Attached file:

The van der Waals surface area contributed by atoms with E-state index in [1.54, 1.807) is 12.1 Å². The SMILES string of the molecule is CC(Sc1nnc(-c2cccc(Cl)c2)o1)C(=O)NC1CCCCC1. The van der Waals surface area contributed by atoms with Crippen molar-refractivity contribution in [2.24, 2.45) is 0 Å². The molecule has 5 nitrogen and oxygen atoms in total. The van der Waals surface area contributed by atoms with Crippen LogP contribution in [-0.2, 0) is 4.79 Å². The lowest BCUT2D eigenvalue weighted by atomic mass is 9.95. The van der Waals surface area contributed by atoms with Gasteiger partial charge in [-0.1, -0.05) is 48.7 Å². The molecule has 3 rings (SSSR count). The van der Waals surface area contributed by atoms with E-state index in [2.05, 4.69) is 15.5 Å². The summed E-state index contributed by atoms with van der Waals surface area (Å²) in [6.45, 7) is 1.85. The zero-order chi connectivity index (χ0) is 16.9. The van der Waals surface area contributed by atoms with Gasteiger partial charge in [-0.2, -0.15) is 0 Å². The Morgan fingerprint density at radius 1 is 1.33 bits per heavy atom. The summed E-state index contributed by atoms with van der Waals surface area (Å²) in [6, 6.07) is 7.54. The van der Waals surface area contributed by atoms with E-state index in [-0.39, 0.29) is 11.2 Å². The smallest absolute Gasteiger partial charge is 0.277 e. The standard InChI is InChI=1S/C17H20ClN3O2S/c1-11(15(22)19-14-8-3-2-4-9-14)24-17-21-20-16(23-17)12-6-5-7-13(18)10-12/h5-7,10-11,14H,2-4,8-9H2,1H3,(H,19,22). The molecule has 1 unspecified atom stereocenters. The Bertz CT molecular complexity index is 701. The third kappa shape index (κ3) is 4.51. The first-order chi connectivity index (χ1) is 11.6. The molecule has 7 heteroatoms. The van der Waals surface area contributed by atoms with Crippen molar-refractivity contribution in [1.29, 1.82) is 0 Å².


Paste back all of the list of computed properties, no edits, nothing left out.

The van der Waals surface area contributed by atoms with E-state index in [1.54, 1.807) is 12.1 Å². The SMILES string of the molecule is CC(Sc1nnc(-c2cccc(Cl)c2)o1)C(=O)NC1CCCCC1. The van der Waals surface area contributed by atoms with Crippen molar-refractivity contribution in [2.24, 2.45) is 0 Å². The molecule has 5 nitrogen and oxygen atoms in total. The van der Waals surface area contributed by atoms with Crippen LogP contribution in [-0.2, 0) is 4.79 Å². The lowest BCUT2D eigenvalue weighted by atomic mass is 9.95. The van der Waals surface area contributed by atoms with Gasteiger partial charge in [-0.1, -0.05) is 48.7 Å². The molecule has 3 rings (SSSR count). The van der Waals surface area contributed by atoms with E-state index in [2.05, 4.69) is 15.5 Å². The summed E-state index contributed by atoms with van der Waals surface area (Å²) in [6.45, 7) is 1.85. The zero-order chi connectivity index (χ0) is 16.9. The van der Waals surface area contributed by atoms with Gasteiger partial charge in [-0.2, -0.15) is 0 Å². The Morgan fingerprint density at radius 1 is 1.33 bits per heavy atom. The summed E-state index contributed by atoms with van der Waals surface area (Å²) in [6, 6.07) is 7.54. The van der Waals surface area contributed by atoms with E-state index in [-0.39, 0.29) is 11.2 Å². The smallest absolute Gasteiger partial charge is 0.277 e. The standard InChI is InChI=1S/C17H20ClN3O2S/c1-11(15(22)19-14-8-3-2-4-9-14)24-17-21-20-16(23-17)12-6-5-7-13(18)10-12/h5-7,10-11,14H,2-4,8-9H2,1H3,(H,19,22). The molecule has 1 unspecified atom stereocenters. The Bertz CT molecular complexity index is 701. The third kappa shape index (κ3) is 4.51. The first-order chi connectivity index (χ1) is 11.6. The molecule has 7 heteroatoms. The van der Waals surface area contributed by atoms with Crippen molar-refractivity contribution in [1.29, 1.82) is 0 Å².